I'm not a gunsmith or the inventor, so I'm not sure how else to explain it.
    If the swivel gate is in the up, locked position you cannot extract the spent cartridges without removing the barrel assembly and removing the cylinder. To bypass this process, you rotate the swivel-gate downward and the cartridges, one at a time, can be pushed forward with and object of choice, from the rear of the cylinder.
    The hook extractor is just an improved method of removing the spent cartridges.
    I have never fired these and only have the one cartridge.
    I hope this helps to explain this process,
    Dave
  9. pw-collector pw-collector, 1 year ago
    Thanks Kevin for the appreciation.
    Dave
  10. blunderbuss2 blunderbuss2, 1 year ago
    Understand it all now. I will say this, I could certainly have explained it a lot clearer and simpler. But understand it now.
  11. pw-collector pw-collector, 1 year ago
    Thanks pops52, toolate2 & ttomtucker for the appreciation.
    Dave
  12. pw-collector pw-collector, 1 year ago
    blunderbuss2,
    I'm sorry for the confusion I may have caused for you, but I'm glad you now see how it functions.
    At this time in history, the patent of the bored-through cylinder by Rollin White and now owned by Smith & Wesson was new to the firearm industry and until their patent expired there were a lot of copies, infringements and evasions that transpired trying to acquire part of the market. There were a lot of designs by makers to try and evade the patent rights by developing alternate cartridge ignition systems and loading designs that resulted in some very awkward firearms.
    S&W in purchasing the patent from Rollin White, paid him $0.25 for every cylinder they manufactured until the patent ran out, but with this, he was responsible to defend in court, including the expenses, any lawsuits against any infringers. Because of so many companies involved in lawsuits, Rollin White died a poor man spending all his royalties on court proceedings.
    Some of the companies that legal action was imposed because of "infringements" were:
    *Manhattan Firearms Co. .22 rimfire. A very close copy of the S&W Model 1, 1st issue.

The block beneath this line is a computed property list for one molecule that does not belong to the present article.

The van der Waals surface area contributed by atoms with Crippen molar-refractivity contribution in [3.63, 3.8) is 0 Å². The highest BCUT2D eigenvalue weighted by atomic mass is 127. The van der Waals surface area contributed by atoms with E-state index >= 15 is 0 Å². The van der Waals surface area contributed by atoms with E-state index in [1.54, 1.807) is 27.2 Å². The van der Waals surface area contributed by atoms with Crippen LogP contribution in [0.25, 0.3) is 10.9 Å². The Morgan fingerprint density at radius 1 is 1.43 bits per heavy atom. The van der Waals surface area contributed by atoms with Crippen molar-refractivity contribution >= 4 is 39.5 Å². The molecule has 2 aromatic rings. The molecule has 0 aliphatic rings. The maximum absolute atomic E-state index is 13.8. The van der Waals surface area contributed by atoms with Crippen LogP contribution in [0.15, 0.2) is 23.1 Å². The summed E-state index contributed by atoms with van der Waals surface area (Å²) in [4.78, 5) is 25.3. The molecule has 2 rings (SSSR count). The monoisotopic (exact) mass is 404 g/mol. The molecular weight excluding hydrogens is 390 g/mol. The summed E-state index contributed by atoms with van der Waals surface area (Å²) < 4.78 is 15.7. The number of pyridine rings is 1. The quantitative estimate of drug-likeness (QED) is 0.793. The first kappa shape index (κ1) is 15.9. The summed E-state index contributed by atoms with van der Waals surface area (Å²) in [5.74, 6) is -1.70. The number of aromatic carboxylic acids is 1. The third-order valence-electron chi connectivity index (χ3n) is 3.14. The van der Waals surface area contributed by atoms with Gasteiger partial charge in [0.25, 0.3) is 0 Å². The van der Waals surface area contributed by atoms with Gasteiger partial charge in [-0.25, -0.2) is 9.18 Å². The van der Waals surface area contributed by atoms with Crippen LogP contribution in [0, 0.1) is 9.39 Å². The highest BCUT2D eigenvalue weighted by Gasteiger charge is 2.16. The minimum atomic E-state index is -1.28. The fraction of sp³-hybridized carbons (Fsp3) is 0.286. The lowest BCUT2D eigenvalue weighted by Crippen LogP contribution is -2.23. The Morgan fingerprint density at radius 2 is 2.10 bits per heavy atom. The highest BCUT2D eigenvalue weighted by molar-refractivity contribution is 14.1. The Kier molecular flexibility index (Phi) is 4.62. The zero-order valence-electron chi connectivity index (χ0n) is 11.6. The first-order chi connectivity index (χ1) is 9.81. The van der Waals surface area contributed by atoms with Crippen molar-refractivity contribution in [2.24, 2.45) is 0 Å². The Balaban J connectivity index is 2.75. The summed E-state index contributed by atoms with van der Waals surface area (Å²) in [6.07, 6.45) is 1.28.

*E.A Prescott's early S&W style pocket & belt revolvers .32 & .22 rimfire.
    *Bacon Navy Model Revolvers .38 rimfire
    *Moore's Seven Shooter .32 rimfire.
    *Lucius W. Pond Pocket & Belt Revolvers .32 rimfire.
    *Springfield Arms Pocket Revolver .22 rimfire
    *James Warner Pocket Revolver .30 rimfire.

    Evasions:
    Some companies that invented a metallic cartridge other than a rimfire type that did not require a completely bored-through cylinder.
    *Cup-fire Front Loading System: Connecticut Arms Co. & Plant Mfg. Co.
    *Crispin cartridge system: Silas Crispin Revolver marked Smith Arms.
    *Lip-Fire System: Ethan Allen successor to Allen & Wheelock.
    *Teat-Fire System: Moore's Patent Firearms & National Arms Co.

    Another approach to evade the patent was to make a multi-part cylinder, firing a rimfire cartridge, instead of using a one-piece bored-through cylinder. These were:
    *Pond Front Loading System used cylinders with removable individual steel chambers.
    *Brooklyn Arms Slocum Front Loading Pocket Revolver used a cylinder with five individual sliding tubes which serve as the firing chambers.
    Dave


  13. blunderbuss2 blunderbuss2, 1 year ago
    My main problem was understanding the use of "extractor" when in gun technology it is an ejector. Kind of like diff. between effect & affect.
    Think I need to buy some new clothes. My "bag-boy" from the grocery store just bought me a beer.
  14. pw-collector pw-collector, 1 year ago
    Thanks BELLIN68 for the appreciation.
    Dave
  15. pw-collector pw-collector, 1 year ago
    Thanks petey for the appreciation.
    Dave
  16. pw-collector pw-collector, 1 year ago
    Thanks ttomtucker for the appreciation.
    Dave
  17. pw-collector pw-collector, 11 months ago
    Thanks toracat for the appreciation.
    Dave
  18. pw-collector pw-collector, 7 months ago
    Thanks tom61375 for the appreciation.
    Dave
  19. tom61375 tom61375, 7 months ago
    You are very welcome!
  20. antigunner, 3 months ago
    I have an 1864 Moore Teat-Fire Revolver. Can someone explain how you get the barrel off or out of the way in order to load. Thanks
  21. pw-collector pw-collector, 3 months ago
    antigunner,
    The Moore Teat-Fire revolver shown above is a front-loading revolver. See photo#3 above, the small hinged swivel gate on the right side of the barrel lug ahead of the cylinder swings downward to load the cartridge, rotate cylinder to continue loading.
    Dave
  22. pw-collector pw-collector, 3 months ago
    Thanks vanskyock24 for the appreciation.
    Dave